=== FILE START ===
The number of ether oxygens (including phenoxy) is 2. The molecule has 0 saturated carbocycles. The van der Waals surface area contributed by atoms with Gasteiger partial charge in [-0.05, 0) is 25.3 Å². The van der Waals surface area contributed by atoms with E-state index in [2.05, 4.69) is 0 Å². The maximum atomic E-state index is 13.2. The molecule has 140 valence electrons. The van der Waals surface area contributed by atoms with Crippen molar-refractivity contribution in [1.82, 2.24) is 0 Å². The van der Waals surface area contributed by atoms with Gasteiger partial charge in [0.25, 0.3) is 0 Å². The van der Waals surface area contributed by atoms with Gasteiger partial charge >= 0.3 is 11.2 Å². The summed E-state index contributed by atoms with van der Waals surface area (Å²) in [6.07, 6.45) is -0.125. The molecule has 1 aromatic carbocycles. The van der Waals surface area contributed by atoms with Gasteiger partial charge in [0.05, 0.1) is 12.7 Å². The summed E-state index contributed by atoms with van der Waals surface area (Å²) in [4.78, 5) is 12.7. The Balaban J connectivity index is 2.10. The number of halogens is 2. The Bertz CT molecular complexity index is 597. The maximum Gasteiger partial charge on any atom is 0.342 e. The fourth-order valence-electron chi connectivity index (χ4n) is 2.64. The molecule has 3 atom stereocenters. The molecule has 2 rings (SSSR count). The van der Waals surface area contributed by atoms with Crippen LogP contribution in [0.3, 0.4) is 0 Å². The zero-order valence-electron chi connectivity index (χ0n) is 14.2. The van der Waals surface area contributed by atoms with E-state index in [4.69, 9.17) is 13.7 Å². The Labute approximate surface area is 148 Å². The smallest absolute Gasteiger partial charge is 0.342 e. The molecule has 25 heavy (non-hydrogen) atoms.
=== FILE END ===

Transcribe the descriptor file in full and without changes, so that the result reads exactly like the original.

The number of ether oxygens (including phenoxy) is 2. The molecule has 0 saturated carbocycles. The van der Waals surface area contributed by atoms with Gasteiger partial charge in [-0.05, 0) is 25.3 Å². The van der Waals surface area contributed by atoms with E-state index in [2.05, 4.69) is 0 Å². The maximum atomic E-state index is 13.2. The molecule has 140 valence electrons. The van der Waals surface area contributed by atoms with Crippen molar-refractivity contribution in [1.82, 2.24) is 0 Å². The van der Waals surface area contributed by atoms with Gasteiger partial charge in [0.25, 0.3) is 0 Å². The van der Waals surface area contributed by atoms with Gasteiger partial charge >= 0.3 is 11.2 Å². The summed E-state index contributed by atoms with van der Waals surface area (Å²) in [6.07, 6.45) is -0.125. The molecule has 1 aromatic carbocycles. The van der Waals surface area contributed by atoms with Gasteiger partial charge in [0.05, 0.1) is 12.7 Å². The summed E-state index contributed by atoms with van der Waals surface area (Å²) in [4.78, 5) is 12.7. The Balaban J connectivity index is 2.10. The number of halogens is 2. The Bertz CT molecular complexity index is 597. The maximum Gasteiger partial charge on any atom is 0.342 e. The fourth-order valence-electron chi connectivity index (χ4n) is 2.64. The molecule has 3 atom stereocenters. The molecule has 2 rings (SSSR count). The van der Waals surface area contributed by atoms with Crippen LogP contribution in [0.3, 0.4) is 0 Å². The zero-order valence-electron chi connectivity index (χ0n) is 14.2. The van der Waals surface area contributed by atoms with E-state index in [4.69, 9.17) is 13.7 Å². The Labute approximate surface area is 148 Å². The smallest absolute Gasteiger partial charge is 0.342 e. The molecule has 25 heavy (non-hydrogen) atoms.